All my work in the last five or six years has concerned itself increasingly with the condition of the spectator.
Without making the development seem too consistent, too programmatic, where After Manet concentrated on the spectator's construction of space and Blackbird Descending focused primarily on temporal construction, Emily attempts to bring out the problems of identification. The film revolves around a primary cinematic problem of the psychological space moved through in the spectator's attempt to construct the film's relations.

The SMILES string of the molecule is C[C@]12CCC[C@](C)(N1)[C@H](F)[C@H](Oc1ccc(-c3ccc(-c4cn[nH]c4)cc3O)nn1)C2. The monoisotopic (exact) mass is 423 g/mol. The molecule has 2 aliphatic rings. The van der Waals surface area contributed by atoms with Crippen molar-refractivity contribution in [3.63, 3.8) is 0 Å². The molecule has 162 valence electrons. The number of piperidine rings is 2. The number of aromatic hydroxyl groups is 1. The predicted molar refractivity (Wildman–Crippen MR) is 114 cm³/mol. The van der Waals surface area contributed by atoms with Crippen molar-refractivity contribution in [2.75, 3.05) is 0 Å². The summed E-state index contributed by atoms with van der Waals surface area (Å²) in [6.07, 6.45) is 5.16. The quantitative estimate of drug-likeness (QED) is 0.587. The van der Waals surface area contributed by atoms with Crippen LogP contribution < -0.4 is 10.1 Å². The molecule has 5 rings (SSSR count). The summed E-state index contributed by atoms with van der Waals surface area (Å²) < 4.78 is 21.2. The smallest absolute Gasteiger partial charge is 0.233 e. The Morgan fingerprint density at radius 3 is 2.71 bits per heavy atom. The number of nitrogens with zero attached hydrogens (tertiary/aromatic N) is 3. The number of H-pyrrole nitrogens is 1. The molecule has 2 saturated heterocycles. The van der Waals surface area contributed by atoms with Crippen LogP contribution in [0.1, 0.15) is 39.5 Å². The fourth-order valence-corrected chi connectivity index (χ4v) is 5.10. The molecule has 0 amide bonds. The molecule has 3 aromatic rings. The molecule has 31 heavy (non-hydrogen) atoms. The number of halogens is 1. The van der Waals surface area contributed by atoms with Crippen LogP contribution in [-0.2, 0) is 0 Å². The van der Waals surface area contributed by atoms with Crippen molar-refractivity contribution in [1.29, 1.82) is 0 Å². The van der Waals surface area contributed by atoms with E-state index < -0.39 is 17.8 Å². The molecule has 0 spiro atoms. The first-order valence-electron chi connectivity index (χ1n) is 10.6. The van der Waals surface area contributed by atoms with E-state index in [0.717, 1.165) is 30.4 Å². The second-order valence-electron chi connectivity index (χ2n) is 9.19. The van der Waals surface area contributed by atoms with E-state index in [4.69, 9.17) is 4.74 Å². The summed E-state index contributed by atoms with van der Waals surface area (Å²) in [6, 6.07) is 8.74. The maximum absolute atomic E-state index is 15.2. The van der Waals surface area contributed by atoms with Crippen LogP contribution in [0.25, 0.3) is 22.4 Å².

As a psychological 'space' my own tendency as a filmmaker to locate a film's 'materialism' within the physics of its time and space has been greatly stretched by this project. In one sense, the film attempts to isolate a moment - which exists outside of space and time the moment in which the point of attention shifts or is shifted in expectancy. As this moment is intrinsically fugitive it is constantly prepared for observation and constantly missed in the rapidity of its transformation, its deflection to its apparent object. - M.L.G. London Filmmakers' Co-op Catalogue 1997.